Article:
A Collective Learning Framework to Boost GNN Expressiveness
Abstract
Graph Neural Networks (GNNs) have recently been used for node and graph classification tasks with great success. Unfortunately, existing GNNs are not universal (i.e., mostexpressive) graph representations. In this work, we propose collective learning, a general collective classification Monte Carlo approach for graph representation learning that provably increases the representation power of existing GNNs. We show that our use of Monte Carlo sampling is key in these results. Our experiments consider the task of inductive node classification across partiallylabeled graphs using five realworld network datasets and demonstrate a consistent, significant boost in node classification accuracy when our framework is combined with a variety of stateoftheart GNNs.
1 Introduction
Graph Neural Networks (GNNs) have recently shown great success at node and graph classification tasks (Hamilton et al., 2017; Kipf and Welling, 2016; Luan et al., 2019; Xu et al., 2018). GNNs have been applied in both transductive settings (where the test nodes are embedded in the training graph) and inductive settings (where the training and test graphs are disjoint). Despite their success, existing GNNs are no more powerful than the WeisfeilerLehman (WL) graph isomorphism test, and thus, inherit its shortcomings, i.e. they are not universal (mostexpressive) graph representations Chen et al. (2019); Morris et al. (2019); Murphy et al. (2019); Xu et al. (2018). In other words, these GNNs (which we refer to as WLGNNs and also include GCNs Kipf and Welling (2016)) are not expressive enough for some node classification tasks, since their representation can provably fail to distinguish nonisomorphic nodes with different labels.
At the same time, a large body of work in relational learning has focused on strengthening poorlyexpressive (i.e., local) classifiers in relational models (e.g., relational logistic regression, naive Bayes, decision trees (Neville et al., 2003a)) in collective classification frameworks, by incorporating dependencies among node labels and propagating inferences during classification to improve performance, particularly in semisupervised settings (Koller et al., 2007; Pfeiffer III et al., 2015; Xiang and Neville, 2008).
In this work, we theoretically and empirically investigate the hypothesis that, by explicitly incorporating label dependencies among neighboring nodes via predicted label sampling—akin to how collective classification improves notsoexpressive classifiers—it is possible to devise an addon training and inference procedure that can improve the expressiveness of any existing WLGNN for inductive node classification tasks, which we denote collective learning.
Contributions. We first show that collective classification is provably unnecessary if one can obtain GNNs that are mostexpressive.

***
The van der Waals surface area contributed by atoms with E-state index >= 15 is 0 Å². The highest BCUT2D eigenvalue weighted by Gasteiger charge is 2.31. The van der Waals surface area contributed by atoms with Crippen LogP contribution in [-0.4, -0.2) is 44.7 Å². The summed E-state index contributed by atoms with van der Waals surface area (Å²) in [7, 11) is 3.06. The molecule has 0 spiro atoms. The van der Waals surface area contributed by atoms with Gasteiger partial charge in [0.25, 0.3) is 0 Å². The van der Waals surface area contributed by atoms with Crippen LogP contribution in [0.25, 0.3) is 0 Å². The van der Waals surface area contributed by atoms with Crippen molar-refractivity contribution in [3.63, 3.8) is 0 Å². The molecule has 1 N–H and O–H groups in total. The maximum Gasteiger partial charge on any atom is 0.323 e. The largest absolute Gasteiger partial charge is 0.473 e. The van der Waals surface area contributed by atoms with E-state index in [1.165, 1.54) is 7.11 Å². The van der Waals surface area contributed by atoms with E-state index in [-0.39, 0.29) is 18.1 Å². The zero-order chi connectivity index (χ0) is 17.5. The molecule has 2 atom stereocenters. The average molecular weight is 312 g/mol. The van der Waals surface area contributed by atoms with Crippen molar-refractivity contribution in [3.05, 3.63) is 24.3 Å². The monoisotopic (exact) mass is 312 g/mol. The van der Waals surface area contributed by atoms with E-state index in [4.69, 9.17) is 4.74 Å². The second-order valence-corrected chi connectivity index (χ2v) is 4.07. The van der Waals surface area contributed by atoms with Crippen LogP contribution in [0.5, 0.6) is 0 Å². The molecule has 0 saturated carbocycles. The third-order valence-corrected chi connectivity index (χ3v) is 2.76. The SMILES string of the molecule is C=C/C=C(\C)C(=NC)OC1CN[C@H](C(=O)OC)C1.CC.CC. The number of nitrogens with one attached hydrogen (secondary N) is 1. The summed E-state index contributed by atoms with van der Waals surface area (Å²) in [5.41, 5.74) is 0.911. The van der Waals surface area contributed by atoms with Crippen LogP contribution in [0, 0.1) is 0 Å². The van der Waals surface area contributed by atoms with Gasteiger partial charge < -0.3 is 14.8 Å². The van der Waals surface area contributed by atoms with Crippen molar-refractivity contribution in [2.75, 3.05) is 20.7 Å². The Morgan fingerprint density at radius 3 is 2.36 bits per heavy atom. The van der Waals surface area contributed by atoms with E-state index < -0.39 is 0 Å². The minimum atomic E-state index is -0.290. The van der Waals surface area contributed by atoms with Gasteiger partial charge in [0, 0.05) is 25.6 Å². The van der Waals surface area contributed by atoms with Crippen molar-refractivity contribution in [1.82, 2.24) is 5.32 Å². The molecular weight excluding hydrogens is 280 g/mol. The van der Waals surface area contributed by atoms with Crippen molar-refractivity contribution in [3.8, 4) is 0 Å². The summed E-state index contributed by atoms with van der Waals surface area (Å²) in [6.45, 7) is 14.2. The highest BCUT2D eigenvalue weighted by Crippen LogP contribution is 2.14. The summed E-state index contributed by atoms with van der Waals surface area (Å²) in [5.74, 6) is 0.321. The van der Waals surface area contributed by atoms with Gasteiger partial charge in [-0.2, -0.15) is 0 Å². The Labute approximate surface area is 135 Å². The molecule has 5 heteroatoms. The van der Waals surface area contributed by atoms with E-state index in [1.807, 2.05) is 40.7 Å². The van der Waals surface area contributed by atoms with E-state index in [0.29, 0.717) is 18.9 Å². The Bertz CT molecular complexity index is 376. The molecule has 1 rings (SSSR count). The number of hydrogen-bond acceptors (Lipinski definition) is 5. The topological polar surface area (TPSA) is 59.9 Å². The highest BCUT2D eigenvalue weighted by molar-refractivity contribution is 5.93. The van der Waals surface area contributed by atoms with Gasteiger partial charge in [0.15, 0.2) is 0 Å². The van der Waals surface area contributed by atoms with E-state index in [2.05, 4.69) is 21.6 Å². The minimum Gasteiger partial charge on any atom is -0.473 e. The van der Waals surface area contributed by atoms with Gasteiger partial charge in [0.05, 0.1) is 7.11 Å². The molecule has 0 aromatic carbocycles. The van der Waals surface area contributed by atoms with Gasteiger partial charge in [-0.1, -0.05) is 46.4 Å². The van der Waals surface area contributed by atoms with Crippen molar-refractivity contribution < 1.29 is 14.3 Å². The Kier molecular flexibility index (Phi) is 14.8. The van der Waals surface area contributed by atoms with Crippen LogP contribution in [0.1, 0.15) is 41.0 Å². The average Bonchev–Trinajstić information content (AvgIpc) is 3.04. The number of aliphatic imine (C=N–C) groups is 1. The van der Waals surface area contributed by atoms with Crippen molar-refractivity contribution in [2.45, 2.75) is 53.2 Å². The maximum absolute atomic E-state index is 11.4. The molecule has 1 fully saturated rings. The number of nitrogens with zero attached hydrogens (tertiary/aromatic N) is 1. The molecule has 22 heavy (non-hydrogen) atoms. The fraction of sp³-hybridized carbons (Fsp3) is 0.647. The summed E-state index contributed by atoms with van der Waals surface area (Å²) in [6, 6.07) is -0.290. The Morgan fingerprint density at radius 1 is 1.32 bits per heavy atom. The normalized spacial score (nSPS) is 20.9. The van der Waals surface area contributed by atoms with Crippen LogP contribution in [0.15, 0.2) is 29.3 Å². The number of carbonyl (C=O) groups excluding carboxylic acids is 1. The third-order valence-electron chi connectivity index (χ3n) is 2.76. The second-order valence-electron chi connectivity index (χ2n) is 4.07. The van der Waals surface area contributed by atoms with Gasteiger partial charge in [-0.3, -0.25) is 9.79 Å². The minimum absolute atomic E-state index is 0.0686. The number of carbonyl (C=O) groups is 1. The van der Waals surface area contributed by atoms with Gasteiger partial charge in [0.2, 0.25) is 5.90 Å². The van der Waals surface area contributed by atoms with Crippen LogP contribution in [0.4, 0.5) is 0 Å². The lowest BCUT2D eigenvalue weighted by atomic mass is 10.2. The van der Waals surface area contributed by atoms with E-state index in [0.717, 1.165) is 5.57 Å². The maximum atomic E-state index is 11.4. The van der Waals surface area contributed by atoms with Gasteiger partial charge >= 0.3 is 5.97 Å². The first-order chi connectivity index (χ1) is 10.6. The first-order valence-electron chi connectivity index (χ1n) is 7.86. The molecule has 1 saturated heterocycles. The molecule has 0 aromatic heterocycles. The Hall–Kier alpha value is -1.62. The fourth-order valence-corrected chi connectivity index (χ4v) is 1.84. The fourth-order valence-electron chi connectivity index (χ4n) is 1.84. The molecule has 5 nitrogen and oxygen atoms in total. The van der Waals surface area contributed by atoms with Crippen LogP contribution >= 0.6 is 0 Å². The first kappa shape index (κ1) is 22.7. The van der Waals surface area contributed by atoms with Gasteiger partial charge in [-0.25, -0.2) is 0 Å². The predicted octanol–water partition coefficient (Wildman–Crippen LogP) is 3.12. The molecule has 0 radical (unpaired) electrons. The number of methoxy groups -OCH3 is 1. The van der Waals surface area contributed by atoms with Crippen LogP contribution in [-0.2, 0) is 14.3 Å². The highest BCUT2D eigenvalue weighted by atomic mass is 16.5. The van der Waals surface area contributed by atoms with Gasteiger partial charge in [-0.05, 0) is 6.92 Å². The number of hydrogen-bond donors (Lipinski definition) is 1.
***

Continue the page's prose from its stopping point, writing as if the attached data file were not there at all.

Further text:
Then, because current WLGNNs are not mostexpressive, we propose an addon general collective learning framework to GNNs that provably boosts their expressiveness, beyond that of an optimal WLGNN
2 Problem formulation
We consider the problem of inductive node classification across partiallylabeled graphs, which takes as input a graph for training, where is a set of vertices, is a set of edges with adjacency matrix , is a matrix containing node attributes as dimensional vectors, and is a set of observed labels (with classes) of a connected set of nodes , where is assumed to be a proper subset of , noting that . Let be the unknown labels of nodes . The goal is to learn a joint model of and apply this same model to predict hidden labels in another test graph , i.e., . The test graph can be partially labeled or unlabeled so .
Graph Neural Networks (GNNs), which aggregate node attribute information to produce node representations, have been successfully used for this task. At the same time, relational machine learning (RML) methods, which use collective inference to boost the performance of local node classifiers via (predicted) label dependencies, have also been successfully applied to this task.
Since stateoftheart GNNs are not mostexpressive Morris et al. (2019); Murphy et al. (2019); Xu et al. (2018), collective classification ideas may help to improve the expressiveness of GNNs. In particular, collective inference methods often sample predicted labels (conditioned on observed labels) to improve the local representation around nodes and approximate the joint distribution . We also know from recent research that sampling randomized features can boost GNN expressiveness Murphy et al. (2019). This leads to the key conjecture of this work creftypecap 1, which we prove theoretically in Section 4 and validate empirically by extensive experimentation in Section 5.